Dr. Prior’s Research Statement (2022-2023)
I became a work psychologist because I believe that work is a gift. I consider it an honor to do research that can potentially help improve the fit between the worker and the workplace.
My work-related research has been inspired by the work of Paul Muchinsky (2008) and many others. Past research has examined rewards management, leadership styles, generational differences, cognitive appraisals, and invisible disabilities in the workplace. A current research project, which is a mixed-methods study conducted with Dr. West, explored how technology changes impacted workers’ employment in organizations. The purpose was to learn more about job quality, for Gen Z workers, facilitated by advancing technological systems in the workplace. I am also working on my first longitudinal study, which will follow entry-level workers during their first five years of employment. The purpose of this study is to understand behavior in work settings while exploring time management, motivation, and work-life balance among entry level workers. We will also examine onboarding, performance appraisals, turnover, and technology as it relates to these workers.
My experience with teaching about research involves helping students across a variety of subjects and projects (i.e. Research for classes, Master’s Degree Theses, Dissertation Chapters, etc.). My role as an advisor has included helping students with concept papers and proposals, method, problem statement development, formatting and alignment, lit review, and data collection and analyses. I have also helped learners demystify SPSS by highlighting underlying assumptions for the various statistical tests and demonstrating how to use specific instructions for conducting appropriate tests.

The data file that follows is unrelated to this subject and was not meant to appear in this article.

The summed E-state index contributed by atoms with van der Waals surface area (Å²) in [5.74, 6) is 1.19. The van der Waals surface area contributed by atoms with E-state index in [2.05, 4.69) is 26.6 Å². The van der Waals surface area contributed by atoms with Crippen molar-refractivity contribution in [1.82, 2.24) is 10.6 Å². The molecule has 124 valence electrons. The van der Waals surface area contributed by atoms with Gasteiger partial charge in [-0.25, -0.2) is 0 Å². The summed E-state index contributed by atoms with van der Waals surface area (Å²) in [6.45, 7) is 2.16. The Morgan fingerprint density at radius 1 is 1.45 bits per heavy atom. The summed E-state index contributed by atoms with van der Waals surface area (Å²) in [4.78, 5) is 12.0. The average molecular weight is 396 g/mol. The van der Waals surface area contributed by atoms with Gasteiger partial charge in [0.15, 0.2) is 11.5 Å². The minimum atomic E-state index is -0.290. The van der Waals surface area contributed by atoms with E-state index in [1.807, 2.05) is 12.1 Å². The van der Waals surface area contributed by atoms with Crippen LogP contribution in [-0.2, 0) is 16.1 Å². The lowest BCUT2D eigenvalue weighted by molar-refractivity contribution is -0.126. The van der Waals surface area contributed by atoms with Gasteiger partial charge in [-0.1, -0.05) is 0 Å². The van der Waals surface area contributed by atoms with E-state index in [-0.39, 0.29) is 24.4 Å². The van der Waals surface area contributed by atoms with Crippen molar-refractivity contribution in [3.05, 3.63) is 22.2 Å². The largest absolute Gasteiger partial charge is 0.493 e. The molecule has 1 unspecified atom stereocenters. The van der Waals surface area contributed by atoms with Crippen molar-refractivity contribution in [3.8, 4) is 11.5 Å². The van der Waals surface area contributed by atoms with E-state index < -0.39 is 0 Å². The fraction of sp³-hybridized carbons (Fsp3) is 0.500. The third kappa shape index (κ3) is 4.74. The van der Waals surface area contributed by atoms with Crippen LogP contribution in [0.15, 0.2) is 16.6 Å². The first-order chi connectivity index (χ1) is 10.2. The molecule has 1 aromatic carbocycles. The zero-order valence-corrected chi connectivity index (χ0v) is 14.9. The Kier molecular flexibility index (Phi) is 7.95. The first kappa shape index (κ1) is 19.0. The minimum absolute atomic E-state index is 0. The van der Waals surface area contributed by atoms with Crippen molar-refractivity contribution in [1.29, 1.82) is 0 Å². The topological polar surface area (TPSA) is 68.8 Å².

The approach I have for teaching about research methodology developed from Creswell’s (2013) triad of frameworks: quantitative, qualitative, and mixed methods approaches. The research problem is what determines design choice (as well as researcher experience and audience) and my approach to helping students developed from Trochim and Donnelly’s (2008) questions for designing a research proposal. This includes strategies for determining epistemology (theory of knowledge that informs the research); theoretical perspective (positivism and post- positivism, constructivism, interpretivism, critical theory, etc.); methodology (experiment, survey, ethnography, etc.); and appropriate methods and techniques (questionnaire, interview, focus group, etc.). I also enjoy creating customized pdfs and short videos to help students understand the validity strategies that make research trustworthy and defensible.
While working on my dissertation (defended in October 2015), during some of the waiting times, I found myself mentoring fellow classmates via forums. For example, one student posted about trying to understand the difference between quantitative and qualitative research and I shared some of the lessons I had learned. I did not realize it at the time, but this was my passion for teaching coming out and that student and I still keep in touch. I am a life-long student and I enjoy sharing what I have learned by teaching in different roles.
Creswell, J. W. (2012). Research design: Qualitative, quantitative, and mixed methods approaches. Sage.
Muchinsky, P. (2008). Psychology applied to work. Wadsworth
Trochim, W. & Donnelly, J. (2008). The research methods knowledge base (3rd ed.) Cengage.